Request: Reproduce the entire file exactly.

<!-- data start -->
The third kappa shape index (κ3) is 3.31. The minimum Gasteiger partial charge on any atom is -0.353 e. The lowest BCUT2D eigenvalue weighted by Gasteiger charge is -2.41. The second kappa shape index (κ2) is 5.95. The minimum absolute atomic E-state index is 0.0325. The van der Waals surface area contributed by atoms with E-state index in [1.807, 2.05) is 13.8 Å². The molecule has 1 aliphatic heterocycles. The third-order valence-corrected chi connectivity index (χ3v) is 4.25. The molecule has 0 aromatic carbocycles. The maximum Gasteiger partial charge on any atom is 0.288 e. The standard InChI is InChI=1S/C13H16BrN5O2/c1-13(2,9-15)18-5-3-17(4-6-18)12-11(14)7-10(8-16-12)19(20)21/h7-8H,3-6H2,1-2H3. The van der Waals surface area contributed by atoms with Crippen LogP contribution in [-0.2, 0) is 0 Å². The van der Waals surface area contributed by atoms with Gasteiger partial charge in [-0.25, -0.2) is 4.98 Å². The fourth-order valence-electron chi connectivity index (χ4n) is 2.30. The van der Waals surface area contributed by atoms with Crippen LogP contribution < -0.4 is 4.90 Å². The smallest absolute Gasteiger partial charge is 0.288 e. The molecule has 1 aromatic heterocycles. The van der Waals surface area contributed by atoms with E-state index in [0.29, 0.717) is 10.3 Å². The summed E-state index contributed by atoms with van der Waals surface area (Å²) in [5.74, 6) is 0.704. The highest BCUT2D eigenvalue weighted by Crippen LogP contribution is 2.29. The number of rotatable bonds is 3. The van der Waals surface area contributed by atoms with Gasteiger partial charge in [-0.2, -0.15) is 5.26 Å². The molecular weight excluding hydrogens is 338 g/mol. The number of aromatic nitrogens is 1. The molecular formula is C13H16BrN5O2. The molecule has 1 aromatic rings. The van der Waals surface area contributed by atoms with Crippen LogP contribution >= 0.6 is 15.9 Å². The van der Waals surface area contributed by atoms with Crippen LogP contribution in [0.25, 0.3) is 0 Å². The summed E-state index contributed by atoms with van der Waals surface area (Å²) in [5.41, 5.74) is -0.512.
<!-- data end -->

The third kappa shape index (κ3) is 3.31. The minimum Gasteiger partial charge on any atom is -0.353 e. The lowest BCUT2D eigenvalue weighted by Gasteiger charge is -2.41. The second kappa shape index (κ2) is 5.95. The minimum absolute atomic E-state index is 0.0325. The van der Waals surface area contributed by atoms with E-state index in [1.807, 2.05) is 13.8 Å². The molecule has 1 aliphatic heterocycles. The third-order valence-corrected chi connectivity index (χ3v) is 4.25. The molecule has 0 aromatic carbocycles. The maximum Gasteiger partial charge on any atom is 0.288 e. The standard InChI is InChI=1S/C13H16BrN5O2/c1-13(2,9-15)18-5-3-17(4-6-18)12-11(14)7-10(8-16-12)19(20)21/h7-8H,3-6H2,1-2H3. The van der Waals surface area contributed by atoms with Crippen LogP contribution in [-0.2, 0) is 0 Å². The van der Waals surface area contributed by atoms with Gasteiger partial charge in [-0.25, -0.2) is 4.98 Å². The fourth-order valence-electron chi connectivity index (χ4n) is 2.30. The van der Waals surface area contributed by atoms with Crippen LogP contribution < -0.4 is 4.90 Å². The smallest absolute Gasteiger partial charge is 0.288 e. The molecule has 1 aromatic heterocycles. The van der Waals surface area contributed by atoms with E-state index in [0.29, 0.717) is 10.3 Å². The summed E-state index contributed by atoms with van der Waals surface area (Å²) in [5.74, 6) is 0.704. The highest BCUT2D eigenvalue weighted by Crippen LogP contribution is 2.29. The number of rotatable bonds is 3. The van der Waals surface area contributed by atoms with Gasteiger partial charge in [-0.2, -0.15) is 5.26 Å². The molecular weight excluding hydrogens is 338 g/mol. The number of aromatic nitrogens is 1. The molecular formula is C13H16BrN5O2. The molecule has 1 aromatic rings. The van der Waals surface area contributed by atoms with Crippen LogP contribution >= 0.6 is 15.9 Å². The van der Waals surface area contributed by atoms with Crippen LogP contribution in [0.25, 0.3) is 0 Å². The summed E-state index contributed by atoms with van der Waals surface area (Å²) in [5.41, 5.74) is -0.512.